War Talk, American

In 2008 Medic met the distinguished photographer Jeff Wolin, then working on his book Inconvenient Stories: Vietnam Veterans. Jeff has kindly lent permission to excerpt several of those stories and their accompanying photographs.

Benito R. Garcia Jr.
173rd Airborne  PFC
May 1965-June 1968 (three tours)

“The first time I saw a dead American, there were three of them-their heads were up on stakes. It was in ‘D’ zone, not too far from Bien Hoa. The enemy was doing that to scare us. Of course, it didn’t scare us; it made us angry. It made me angry. By this time I was lost in the jungle. I was alone. I was AWOL-I weighed 112 pounds; they wanted me to hump a spare barrel of an M60 machine gun. I had just gotten out of the hospital two weeks before with appendicitis. I’m thinking, ‘I’m not in shape. I can’t do this job. I’m leaving!’

I ran off and then I stopped. ‘What in the hell are you doing? You’ve never been in the jungle before!’ By this time it was too late. I was lost, separated from my unit. That’s when I ran across the heads. I found the individuals that did it. I heard them down the hill by the river and there was one over where the heads were and he was masturbating. I was going to try to take him prisoner but I stumbled and I stabbed him accidentally with the bayonet. Once I did that I had to kill him. And when the other two came up I shot them both and I cut off their heads. Some of the guys from the 101st Airborne used to call me ‘headhunter.’

At first I did it because I was enraged but then it was a way to score points-that’s how you were esteemed by your peers. It didn’t bother me back then. But now I don’t sleep more than 15-20 minutes at a time and then I wake up with nightmares and chills and sweats. I walk the perimeter at night. But that’s my cross to bear. I see children when you’ve killed their parents-you hear them crying.

I proudly endured that I stood my post; I did what was expected of me. My fellow paratroopers respected me despite the fact that I was a fuck-up in the rear. In the boonies I did my job. Today I have to suffer with that. No big deal. Thank you very much for your tax dollars-the VA pays for it. Georgie-boy, when he came in as president, they started cutting our benefits. I’m at 150% disability: 100% for PTSD; 30% for diabetes; 10% for erectile dysfunction and 10% for organic brain damage. I’m in pain all the time but you get used to it. They give me medication but it doesn’t work. What does help is marijuana but the sons of bitches won’t let me have it. I don’t want no more drugs. They want to give me codeine, heavy narcotics, but that counteracts the Viagra and I’d rather have a hard-on and endure the pain than just be a fucking zombie…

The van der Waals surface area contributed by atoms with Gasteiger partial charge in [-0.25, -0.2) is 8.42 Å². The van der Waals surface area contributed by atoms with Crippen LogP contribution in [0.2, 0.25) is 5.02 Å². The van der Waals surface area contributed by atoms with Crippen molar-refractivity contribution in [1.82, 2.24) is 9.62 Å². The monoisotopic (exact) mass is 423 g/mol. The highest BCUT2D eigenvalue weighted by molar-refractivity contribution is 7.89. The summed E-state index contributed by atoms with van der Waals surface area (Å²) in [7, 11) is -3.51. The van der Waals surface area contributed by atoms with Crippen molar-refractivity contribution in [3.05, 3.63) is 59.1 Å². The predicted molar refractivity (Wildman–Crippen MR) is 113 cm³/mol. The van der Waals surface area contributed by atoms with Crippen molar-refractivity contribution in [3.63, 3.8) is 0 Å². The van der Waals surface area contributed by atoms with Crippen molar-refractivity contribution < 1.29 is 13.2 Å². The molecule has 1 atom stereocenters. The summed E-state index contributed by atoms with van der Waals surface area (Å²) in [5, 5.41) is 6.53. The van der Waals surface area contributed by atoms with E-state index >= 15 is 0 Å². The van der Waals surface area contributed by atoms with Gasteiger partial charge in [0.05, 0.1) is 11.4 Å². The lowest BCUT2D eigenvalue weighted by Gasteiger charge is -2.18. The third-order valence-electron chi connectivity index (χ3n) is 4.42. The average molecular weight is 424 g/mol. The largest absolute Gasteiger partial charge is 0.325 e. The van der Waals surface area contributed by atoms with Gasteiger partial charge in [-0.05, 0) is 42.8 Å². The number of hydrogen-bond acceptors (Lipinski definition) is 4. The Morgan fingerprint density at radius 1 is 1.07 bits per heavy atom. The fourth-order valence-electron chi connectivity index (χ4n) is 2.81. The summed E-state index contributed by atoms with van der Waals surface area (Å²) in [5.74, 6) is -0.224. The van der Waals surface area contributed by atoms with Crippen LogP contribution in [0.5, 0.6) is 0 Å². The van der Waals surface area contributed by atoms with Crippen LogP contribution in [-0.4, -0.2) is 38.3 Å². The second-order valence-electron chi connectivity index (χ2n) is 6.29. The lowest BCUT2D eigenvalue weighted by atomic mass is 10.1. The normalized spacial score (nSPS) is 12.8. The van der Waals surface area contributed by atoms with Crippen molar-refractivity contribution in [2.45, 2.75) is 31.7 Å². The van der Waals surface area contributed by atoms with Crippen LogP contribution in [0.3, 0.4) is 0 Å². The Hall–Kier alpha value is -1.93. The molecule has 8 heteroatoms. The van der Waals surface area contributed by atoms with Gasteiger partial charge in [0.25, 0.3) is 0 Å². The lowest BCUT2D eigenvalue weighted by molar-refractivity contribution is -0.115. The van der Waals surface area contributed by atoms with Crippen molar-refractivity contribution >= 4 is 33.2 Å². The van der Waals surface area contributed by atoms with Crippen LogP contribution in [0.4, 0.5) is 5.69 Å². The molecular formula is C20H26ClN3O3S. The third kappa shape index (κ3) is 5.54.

Here we are in the middle of the night-it’s drizzling-me, Doc Wheatfield, a guy we called Cherry, John Wekerly, and some others. We go and there’s a girl lying under a huge banyan tree. The only other one there is a little boy. She’s pregnant, about to deliver a baby. We break out our ponchos and Doc Wheatfield gets underneath and delivers the baby. We felt responsible for the baby. Doc asks one of the guys to get some fruit from the C-rations. I said, ‘Doc, no one’s going to give up their fruit.’ Doc was a Christian man. He said, ‘Oh, ye of little faith.’

The guys came back with a big sack full of canned fruits. We gave her whatever we had in money and fruit. And then a mama-san arrived and first she looked at us real mean like ‘you murdering bastards.’ But then she saw the food, money, the baby was fine, the little shelter we had built and she came and stood in front of us and she bowed.

It was raining, like I said, but when the baby came out there was a clap of thunder and it stopped raining and the baby cried out. You could hear it in the whole valley. We were so proud and so happy and some of us were crying. As soon as we started to leave, here comes the rain again. We were walking along a rice paddy, standing out like a sore thumb if there was a sniper on the hill, especially when the lightning flashed. There was a herd of water buffalo and someone says, ‘Look at that deformed cow!’ It was a cow having a calf. People from ranches will tell you this: a bull knows its babies and will allow the mother to have a calf but other bulls don’t give a damn. So here we are in the middle of the rain holding hands in a circle around this cow while Doc Wheatfield is helping deliver that calf.

We went over there as regular kids doing a tough job. Some of us lost our way. We did bad things when we were required to but at the same time when it came to helping the innocent, we helped. We were noble. Our hearts were good and those good hearts got wounded.

After the war we were treated disrespectfully. We were persecuted. In the ’70’s over 30% of federal prison inmates were Vietnam veterans. I was one of them. On Mother’s Day, my father, Benito Garcia, a police officer, arrested me for robbing banks. In 18 days I robbed 6 banks in Chicago. I’d go in with a .25 automatic pistol with .22 ammunition-I didn’t even have a gun that shot. I was not very good at it. Then I hung up my guns and picked up the books while in prison. In 16 months I received my Associates degree in Secondary Education from Vincennes University. I earned enough credits for a Bachelors degree from Indiana University in Sociology.